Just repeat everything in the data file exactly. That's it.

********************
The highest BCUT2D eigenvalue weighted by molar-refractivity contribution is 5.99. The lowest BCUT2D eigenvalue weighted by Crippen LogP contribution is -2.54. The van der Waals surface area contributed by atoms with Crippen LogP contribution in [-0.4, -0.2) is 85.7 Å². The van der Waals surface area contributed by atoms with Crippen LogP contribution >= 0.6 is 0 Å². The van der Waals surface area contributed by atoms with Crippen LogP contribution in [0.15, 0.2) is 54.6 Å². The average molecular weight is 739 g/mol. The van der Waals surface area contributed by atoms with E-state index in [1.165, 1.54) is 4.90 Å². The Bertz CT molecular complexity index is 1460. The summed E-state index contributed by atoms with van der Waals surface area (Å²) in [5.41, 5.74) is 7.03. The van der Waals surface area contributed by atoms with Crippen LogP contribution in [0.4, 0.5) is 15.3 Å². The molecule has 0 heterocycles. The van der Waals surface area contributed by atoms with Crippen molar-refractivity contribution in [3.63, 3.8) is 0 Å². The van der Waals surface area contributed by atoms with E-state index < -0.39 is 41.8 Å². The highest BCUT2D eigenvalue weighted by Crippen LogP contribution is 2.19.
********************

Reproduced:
The highest BCUT2D eigenvalue weighted by molar-refractivity contribution is 5.99. The lowest BCUT2D eigenvalue weighted by Crippen LogP contribution is -2.54. The van der Waals surface area contributed by atoms with Crippen LogP contribution in [-0.4, -0.2) is 85.7 Å². The van der Waals surface area contributed by atoms with Crippen LogP contribution >= 0.6 is 0 Å². The van der Waals surface area contributed by atoms with Crippen LogP contribution in [0.15, 0.2) is 54.6 Å². The average molecular weight is 739 g/mol. The van der Waals surface area contributed by atoms with E-state index in [1.165, 1.54) is 4.90 Å². The Bertz CT molecular complexity index is 1460. The summed E-state index contributed by atoms with van der Waals surface area (Å²) in [5.41, 5.74) is 7.03. The van der Waals surface area contributed by atoms with Crippen LogP contribution in [0.4, 0.5) is 15.3 Å². The molecule has 0 heterocycles. The van der Waals surface area contributed by atoms with Crippen molar-refractivity contribution in [3.63, 3.8) is 0 Å². The van der Waals surface area contributed by atoms with E-state index < -0.39 is 41.8 Å². The highest BCUT2D eigenvalue weighted by Crippen LogP contribution is 2.19.